Jen reads... Wonder by R. J. Palacio
'My name is August. I won't describe what I look like. Whatever you're thinking, it's probably worse.'
Auggie wants to be an ordinary ten-year-old. He does ordinary things - eating ice cream, playing on his Xbox. He feels ordinary - inside. But ordinary kids don't make other ordinary kids run away screaming in playgrounds. Ordinary kids aren't stared at wherever they go.
Born with a terrible facial abnormality, Auggie has been home-schooled by his parents his whole life. Now, for the first time, he's being sent to a real school - and he's dreading it. All he wants is to be accepted - but can he convince his new classmates that he's just like them, underneath it all?
Since discovering that the internet is an amazing place to talk about books, and starting listening to bookish podcasts, I have heard SO MANY good things about this book, and have wanted to read it for a while.
Not only did I really like it, but I think that it should be compulsory reading, not only for young people, but for adults as well. It is aimed at the 10 to 13 age range, which means that the writing style is fairly simplistic, but in spite of that it does a good job in showing how August's appearance not only affects him, but affects everyone around him, without making him into an angel who can do no wrong.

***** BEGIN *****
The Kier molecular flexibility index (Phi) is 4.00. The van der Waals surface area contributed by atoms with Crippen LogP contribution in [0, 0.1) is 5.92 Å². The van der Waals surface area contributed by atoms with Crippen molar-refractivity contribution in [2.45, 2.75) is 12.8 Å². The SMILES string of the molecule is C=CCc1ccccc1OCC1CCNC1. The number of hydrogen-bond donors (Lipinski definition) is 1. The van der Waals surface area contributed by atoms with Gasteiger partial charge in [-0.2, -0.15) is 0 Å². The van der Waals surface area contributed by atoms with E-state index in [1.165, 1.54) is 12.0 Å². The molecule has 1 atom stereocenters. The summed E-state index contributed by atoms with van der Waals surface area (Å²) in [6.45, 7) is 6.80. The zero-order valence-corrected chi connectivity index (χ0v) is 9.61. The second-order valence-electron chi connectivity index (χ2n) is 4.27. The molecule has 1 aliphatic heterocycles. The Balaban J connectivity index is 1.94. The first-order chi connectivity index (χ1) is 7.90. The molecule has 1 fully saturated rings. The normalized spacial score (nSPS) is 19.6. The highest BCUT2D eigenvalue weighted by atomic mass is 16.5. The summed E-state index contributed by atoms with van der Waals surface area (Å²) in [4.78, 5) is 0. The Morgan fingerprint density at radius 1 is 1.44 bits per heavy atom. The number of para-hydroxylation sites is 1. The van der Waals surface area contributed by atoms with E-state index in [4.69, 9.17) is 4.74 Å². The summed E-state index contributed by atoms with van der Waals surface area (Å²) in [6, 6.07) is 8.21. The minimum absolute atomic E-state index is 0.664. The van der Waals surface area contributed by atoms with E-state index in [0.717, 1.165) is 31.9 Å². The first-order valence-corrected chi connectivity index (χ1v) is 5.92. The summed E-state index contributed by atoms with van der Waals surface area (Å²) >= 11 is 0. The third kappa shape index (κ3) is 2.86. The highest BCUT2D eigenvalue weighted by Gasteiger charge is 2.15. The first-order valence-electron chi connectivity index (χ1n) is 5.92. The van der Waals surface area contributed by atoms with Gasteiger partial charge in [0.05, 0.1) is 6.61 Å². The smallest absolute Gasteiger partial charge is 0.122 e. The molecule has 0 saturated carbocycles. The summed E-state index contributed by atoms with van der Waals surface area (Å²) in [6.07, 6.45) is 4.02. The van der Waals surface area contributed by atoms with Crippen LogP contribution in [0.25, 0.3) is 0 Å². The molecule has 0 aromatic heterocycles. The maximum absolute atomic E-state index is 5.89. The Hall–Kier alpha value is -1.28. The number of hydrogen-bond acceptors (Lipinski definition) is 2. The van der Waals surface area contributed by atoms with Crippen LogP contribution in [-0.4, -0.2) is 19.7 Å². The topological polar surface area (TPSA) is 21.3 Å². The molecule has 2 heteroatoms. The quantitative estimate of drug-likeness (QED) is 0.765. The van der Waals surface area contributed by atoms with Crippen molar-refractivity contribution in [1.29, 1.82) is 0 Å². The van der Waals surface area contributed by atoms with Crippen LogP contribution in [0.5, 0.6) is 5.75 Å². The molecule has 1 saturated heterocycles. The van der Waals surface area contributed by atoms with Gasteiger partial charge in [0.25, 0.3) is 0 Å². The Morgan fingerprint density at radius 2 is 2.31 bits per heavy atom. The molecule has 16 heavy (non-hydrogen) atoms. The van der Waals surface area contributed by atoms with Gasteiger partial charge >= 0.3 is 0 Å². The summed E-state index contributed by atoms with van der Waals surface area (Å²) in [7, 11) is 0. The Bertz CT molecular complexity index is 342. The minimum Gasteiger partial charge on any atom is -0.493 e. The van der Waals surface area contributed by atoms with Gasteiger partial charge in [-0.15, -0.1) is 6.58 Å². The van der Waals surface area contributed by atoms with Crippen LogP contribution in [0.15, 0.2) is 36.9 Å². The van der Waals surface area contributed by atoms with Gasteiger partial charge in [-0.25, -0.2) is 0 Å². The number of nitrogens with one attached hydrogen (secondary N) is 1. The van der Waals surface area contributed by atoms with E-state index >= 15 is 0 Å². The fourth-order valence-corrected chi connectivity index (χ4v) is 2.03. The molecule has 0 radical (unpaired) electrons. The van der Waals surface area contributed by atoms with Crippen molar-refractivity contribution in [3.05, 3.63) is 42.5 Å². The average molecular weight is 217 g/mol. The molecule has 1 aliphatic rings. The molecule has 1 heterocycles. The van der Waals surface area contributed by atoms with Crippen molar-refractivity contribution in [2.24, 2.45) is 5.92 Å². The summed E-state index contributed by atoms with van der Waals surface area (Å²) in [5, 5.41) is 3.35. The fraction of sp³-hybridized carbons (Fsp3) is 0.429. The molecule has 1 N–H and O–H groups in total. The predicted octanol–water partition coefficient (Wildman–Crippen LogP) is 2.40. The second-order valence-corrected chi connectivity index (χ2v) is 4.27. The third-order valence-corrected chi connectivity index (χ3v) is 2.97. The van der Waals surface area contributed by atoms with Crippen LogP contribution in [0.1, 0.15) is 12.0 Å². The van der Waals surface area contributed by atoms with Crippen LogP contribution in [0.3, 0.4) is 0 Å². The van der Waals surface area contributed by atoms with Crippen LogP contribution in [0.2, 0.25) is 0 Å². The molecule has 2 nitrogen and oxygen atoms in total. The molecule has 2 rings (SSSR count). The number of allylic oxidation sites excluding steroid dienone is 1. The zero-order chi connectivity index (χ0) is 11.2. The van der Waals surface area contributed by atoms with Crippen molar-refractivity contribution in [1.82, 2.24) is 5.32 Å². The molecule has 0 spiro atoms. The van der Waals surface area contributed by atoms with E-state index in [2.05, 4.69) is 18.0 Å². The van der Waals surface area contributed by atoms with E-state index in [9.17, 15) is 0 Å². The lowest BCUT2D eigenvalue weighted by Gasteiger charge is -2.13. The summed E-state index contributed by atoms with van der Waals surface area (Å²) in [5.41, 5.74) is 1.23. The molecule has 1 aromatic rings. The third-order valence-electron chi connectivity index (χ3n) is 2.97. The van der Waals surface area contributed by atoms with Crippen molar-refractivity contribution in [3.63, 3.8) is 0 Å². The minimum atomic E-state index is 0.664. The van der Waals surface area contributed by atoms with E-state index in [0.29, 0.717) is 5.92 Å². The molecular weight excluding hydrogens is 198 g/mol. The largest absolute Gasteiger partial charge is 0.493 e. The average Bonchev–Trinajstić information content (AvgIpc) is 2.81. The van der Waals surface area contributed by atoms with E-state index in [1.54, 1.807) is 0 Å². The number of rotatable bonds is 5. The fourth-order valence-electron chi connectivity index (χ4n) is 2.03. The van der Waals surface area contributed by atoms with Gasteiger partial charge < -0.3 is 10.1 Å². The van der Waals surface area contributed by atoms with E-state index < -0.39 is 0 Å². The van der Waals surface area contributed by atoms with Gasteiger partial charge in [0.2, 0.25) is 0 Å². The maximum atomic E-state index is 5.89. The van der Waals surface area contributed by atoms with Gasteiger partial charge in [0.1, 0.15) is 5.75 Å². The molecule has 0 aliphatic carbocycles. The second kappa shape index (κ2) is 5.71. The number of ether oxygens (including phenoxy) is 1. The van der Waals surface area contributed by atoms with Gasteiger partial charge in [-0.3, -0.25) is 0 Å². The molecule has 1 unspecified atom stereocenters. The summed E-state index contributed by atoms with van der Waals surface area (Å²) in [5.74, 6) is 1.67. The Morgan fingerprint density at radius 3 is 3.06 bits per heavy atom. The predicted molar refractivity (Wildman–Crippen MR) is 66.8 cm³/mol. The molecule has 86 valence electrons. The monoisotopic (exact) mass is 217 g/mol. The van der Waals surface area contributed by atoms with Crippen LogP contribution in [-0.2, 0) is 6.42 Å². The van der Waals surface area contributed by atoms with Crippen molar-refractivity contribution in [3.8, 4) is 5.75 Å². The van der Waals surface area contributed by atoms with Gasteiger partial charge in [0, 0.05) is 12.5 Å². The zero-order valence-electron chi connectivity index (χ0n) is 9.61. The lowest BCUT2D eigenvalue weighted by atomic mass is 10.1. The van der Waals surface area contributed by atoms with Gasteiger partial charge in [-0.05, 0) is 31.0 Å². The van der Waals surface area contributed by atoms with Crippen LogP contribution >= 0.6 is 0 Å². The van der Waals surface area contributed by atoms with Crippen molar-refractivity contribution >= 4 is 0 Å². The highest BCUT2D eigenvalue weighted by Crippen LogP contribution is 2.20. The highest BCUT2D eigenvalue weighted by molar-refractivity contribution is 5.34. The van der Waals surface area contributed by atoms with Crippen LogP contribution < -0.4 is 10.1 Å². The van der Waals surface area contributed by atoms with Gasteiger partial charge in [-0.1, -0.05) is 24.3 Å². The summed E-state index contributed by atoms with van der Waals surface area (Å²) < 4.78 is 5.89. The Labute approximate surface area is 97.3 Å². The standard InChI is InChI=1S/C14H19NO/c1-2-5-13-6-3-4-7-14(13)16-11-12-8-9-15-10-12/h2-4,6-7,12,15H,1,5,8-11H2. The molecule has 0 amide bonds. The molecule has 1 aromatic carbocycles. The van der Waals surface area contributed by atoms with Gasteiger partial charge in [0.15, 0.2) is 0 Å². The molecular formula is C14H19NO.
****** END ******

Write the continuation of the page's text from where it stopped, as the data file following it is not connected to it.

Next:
One of the ways in which it does this is to have a range of people narrating the story - it starts off being told by August, but then moves through some of the other characters in the story, including his sister and the friends that he makes at school. I found Via's (his sister) viewpoint to be one of the most interesting, as I know people who have been in similar situations. It showed how difficult it must be to cope with having somebody like August in your family, and how to deal with the fact that your parents are, completely understandably, going to end up spending more time and energy dealing with that sibling than they are going to be able to spend on you.
Although I try not to be judgemental, and to put myself in other people's shoes, I definitely do not manage it half of the time, and this book really made me think hard about how much I make assumptions about people that I don't really know, and how, although I feel (and hope!) that I am a good person at heart, there is little point in that if I actually lack the courage to act for fear of what other people think of me.
I think (and hope!) that this book will stick with me for a long time!